It's crazy. We're still using 18th Century meeting procedures too!

    Tired old structures and systems that slow things down, put us to sleep and carve away at interest and engagement. Those old style meetings don’t make sense. And neither do the minutes from those meetings.

    It’s time to make a cultural change in how you make sense of information in meetings. Taking, making and sharing minutes is an utter waste of time, an activity bottleneck and a momentum killer. In meetings, don't just document decisions - the act of making sense involves more than this.

    Minutes are dead and distract us from the real work. (Ok unless you need them legally e.g. a board meeting or committee that votes or decides and minutes are evidence of that decision, yes fine have them then!) And here's to the poor souls who type them up to circulate them to people who will never read them. This week I'm posting on sensemaking.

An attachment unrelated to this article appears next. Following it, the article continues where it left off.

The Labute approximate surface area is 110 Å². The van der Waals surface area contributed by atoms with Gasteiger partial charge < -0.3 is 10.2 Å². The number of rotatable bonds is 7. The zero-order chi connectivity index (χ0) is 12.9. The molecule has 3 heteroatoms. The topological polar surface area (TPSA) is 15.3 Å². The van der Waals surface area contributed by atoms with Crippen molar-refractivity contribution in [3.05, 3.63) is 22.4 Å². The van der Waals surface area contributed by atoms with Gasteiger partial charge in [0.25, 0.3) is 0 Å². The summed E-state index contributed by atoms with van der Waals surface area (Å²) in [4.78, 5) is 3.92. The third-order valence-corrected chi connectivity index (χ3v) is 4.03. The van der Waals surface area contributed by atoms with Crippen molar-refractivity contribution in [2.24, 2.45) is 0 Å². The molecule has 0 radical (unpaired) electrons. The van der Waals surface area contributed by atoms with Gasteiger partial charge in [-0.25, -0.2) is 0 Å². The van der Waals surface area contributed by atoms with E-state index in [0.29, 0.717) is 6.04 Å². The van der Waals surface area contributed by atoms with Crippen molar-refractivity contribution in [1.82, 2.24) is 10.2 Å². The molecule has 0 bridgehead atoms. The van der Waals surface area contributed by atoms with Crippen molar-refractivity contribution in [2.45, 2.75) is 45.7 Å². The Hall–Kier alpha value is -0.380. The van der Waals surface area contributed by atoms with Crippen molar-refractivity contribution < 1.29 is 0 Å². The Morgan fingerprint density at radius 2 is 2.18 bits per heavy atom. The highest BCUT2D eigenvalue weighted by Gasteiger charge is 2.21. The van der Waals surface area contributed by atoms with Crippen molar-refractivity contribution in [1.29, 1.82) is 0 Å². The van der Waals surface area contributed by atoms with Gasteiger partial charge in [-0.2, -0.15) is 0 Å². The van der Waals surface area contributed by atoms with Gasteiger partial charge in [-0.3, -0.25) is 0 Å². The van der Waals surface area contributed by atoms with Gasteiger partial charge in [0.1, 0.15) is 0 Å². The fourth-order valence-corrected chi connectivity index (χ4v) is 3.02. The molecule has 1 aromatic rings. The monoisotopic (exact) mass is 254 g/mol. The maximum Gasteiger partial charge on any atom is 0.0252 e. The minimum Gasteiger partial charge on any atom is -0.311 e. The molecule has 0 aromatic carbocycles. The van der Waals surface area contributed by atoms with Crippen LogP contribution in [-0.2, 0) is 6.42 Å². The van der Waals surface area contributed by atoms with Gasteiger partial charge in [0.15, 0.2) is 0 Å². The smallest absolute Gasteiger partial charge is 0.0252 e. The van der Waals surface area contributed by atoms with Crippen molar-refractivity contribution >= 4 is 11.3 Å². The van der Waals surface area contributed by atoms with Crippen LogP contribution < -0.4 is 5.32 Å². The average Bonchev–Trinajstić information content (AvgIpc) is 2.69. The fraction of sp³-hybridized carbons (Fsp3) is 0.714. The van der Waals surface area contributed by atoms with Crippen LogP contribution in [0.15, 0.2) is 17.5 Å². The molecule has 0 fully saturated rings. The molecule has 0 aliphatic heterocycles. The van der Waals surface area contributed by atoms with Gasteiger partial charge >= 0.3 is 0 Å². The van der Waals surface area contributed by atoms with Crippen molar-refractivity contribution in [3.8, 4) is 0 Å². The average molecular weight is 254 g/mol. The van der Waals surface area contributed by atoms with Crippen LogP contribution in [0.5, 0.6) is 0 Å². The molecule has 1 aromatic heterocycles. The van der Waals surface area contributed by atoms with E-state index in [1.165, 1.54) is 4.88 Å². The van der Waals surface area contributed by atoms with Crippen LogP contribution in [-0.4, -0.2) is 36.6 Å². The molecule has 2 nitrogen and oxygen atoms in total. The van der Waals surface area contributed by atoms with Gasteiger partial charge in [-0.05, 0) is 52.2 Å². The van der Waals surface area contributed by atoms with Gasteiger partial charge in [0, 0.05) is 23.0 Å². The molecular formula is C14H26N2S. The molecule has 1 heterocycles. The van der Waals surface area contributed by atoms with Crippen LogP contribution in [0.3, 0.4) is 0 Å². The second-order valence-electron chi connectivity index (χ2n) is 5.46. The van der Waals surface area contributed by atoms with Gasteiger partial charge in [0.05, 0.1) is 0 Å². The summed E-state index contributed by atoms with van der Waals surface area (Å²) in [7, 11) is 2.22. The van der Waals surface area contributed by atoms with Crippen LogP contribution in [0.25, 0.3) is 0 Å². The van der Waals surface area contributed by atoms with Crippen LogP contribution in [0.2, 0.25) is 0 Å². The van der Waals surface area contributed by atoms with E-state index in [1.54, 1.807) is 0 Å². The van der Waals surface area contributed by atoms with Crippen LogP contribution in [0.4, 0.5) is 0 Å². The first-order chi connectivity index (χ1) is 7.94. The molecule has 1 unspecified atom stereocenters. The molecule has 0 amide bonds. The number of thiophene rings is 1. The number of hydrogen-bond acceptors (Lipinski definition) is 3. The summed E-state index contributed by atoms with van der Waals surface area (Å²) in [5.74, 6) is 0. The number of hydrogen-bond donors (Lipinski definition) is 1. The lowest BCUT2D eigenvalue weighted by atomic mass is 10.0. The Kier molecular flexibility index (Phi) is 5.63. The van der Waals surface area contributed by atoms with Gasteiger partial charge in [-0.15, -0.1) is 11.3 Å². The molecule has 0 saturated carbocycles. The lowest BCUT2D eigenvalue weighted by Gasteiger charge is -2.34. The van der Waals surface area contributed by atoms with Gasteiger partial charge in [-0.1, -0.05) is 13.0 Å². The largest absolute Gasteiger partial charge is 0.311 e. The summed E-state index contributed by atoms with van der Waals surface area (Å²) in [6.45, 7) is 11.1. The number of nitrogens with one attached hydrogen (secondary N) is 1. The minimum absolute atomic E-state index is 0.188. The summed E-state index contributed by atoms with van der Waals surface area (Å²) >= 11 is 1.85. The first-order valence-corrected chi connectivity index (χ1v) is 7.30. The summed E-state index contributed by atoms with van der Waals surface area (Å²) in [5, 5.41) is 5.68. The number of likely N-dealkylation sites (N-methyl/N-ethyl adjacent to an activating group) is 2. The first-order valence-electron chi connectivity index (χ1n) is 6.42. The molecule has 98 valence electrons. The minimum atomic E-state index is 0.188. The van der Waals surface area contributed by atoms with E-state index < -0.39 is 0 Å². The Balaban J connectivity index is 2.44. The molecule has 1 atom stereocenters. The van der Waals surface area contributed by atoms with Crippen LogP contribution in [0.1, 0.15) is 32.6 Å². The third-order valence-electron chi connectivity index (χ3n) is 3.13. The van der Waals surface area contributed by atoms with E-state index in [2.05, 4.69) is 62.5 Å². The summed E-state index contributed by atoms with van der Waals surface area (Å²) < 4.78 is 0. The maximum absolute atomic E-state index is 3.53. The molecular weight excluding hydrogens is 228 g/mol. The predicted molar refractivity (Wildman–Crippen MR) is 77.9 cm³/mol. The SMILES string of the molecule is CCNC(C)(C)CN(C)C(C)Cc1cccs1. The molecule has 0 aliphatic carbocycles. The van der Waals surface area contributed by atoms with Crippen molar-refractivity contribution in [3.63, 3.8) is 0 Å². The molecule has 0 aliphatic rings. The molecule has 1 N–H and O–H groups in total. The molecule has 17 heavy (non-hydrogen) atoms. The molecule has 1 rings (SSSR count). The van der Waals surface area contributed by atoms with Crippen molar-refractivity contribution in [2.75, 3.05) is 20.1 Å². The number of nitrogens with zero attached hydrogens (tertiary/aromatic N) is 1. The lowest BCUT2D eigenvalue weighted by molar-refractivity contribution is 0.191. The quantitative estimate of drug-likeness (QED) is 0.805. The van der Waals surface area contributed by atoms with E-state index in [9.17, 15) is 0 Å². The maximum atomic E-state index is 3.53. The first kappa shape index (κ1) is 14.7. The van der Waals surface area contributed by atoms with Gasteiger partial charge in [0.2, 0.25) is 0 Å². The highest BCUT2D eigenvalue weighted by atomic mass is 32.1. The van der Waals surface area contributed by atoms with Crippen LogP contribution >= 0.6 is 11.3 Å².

And minutes don't make sense!

    Monday
    Jun032019

    Lists are great for shopping. Not great for sensemaking.

    Lists are great for shopping. Not great for sensemaking.

    When you’re in a meeting, discussing, generating ideas and solutions, planning details of how things might work, you might write down some key points:

    * In a list.

    * Like this.

    * And this.

    * Another point like this.

    * And more like this.